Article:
Greetings dear readers,
Today, I am writing to you a review I didn’t want to. As a long time fan of the studio LAIKA, a studio which has brought back stop motion animation in such a big way, I am sad to write about my real feelings about their newest film MISSING LINK. With my standards for an adventure story held up to their previous works (which I will often be comparing this film to in this review), CORALINE and KUBO AND THE TWO STRINGS: I regret to say that MISSING LINK passes off as barely okay.
The story follows Sir Lionel Frost, played by Hugh Jackman. He is a selfish explorer who seeks to create a sort of legacy with his discoveries of mythical creatures. Frost receives a letter from someone saying they can help him find Sasquatch in the Pacific Northwest. With no way to confirm whether not this letter will lead him to Sasquatch, he tells the club of mustached elite gentlemen that he is bringing back Big Foot. After they laugh at him, Frost, who is desperate to join their club, makes a wager with the leader that he can bring back the creature and join their ranks.
Frost follows his lead and finds that it was the Sasquatch (later named Susan) himself who invited him to find him. Susan reveals that he has been alone for many years and wants Frost’s help to see his potential cousins, the Yeti. Frost agrees, and they set out on an adventure to find Susan’s lost family.
MISSING LINK has a lot of excellent ideas that were not well executed or fully utilized. Every time it seemed like something cool or interesting was about to happen, it didn’t. Especially when it could have tied into some legit character development, which leads to another problem, this movie highlights LAIKA’s storytelling weaknesses that otherwise wouldn’t be noticed at all and/or easy to look past, the characters are very weak and mostly unlikeable.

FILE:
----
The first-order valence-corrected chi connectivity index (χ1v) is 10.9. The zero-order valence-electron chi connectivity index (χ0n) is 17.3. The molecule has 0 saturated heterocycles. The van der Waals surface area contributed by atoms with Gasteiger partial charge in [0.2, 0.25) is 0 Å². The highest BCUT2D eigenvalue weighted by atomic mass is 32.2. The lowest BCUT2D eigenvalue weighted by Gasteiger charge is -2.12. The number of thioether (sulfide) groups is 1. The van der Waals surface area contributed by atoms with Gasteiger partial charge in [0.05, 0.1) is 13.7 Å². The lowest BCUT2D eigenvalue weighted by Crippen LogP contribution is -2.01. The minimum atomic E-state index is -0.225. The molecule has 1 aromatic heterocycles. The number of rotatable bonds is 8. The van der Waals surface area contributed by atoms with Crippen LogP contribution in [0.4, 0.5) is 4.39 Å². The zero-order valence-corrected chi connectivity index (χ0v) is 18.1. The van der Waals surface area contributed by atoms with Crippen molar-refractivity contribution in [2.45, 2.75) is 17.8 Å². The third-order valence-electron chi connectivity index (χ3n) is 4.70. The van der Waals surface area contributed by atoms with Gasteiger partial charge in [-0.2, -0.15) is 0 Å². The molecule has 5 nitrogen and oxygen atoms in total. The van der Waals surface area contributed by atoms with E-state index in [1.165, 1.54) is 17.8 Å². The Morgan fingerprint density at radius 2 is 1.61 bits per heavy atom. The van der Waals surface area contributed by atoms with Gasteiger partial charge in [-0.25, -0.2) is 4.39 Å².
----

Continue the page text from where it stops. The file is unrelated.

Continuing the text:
CORALINE and KUBO did the adventure story well not just because of their characters’ struggles, but because there were a lot of great visuals, and very interesting sceneries, cool creatures, and events happening that kept the ride going, and the viewer was having too much fun to notice the lack of concrete character development. In MISSING LINK, things just aren’t as fun, and you’re left with this bad taste in your mouth of these characters that are almost fully developed. This made it rather frustrating that the characters were just on the verge of the third dimension.
Lionel Frost is established as a selfish man who only seeks to further himself and his explorations. He burned the female romantic lead Adelina Fortnight (Zoe Saldana) severely enough to marry his now expired best friend instead of him. Opportunities arise for the character to grow and change, and he does. But, it is done with very little convincing or reason to change. Sure, he was forced to consider someone else’s feelings only after being yelled at, but it felt like it more so happened just to move the plot forward than it did naturally.
Frost is kind of given a past with Adelina, but I didn’t feel like it was quite enough for us to get to know him. I can hardly talk about Adelina because it seemed like she was there only to build Frost. She has kind of a personality, but we mostly see her just being angry at Frost for being stupid.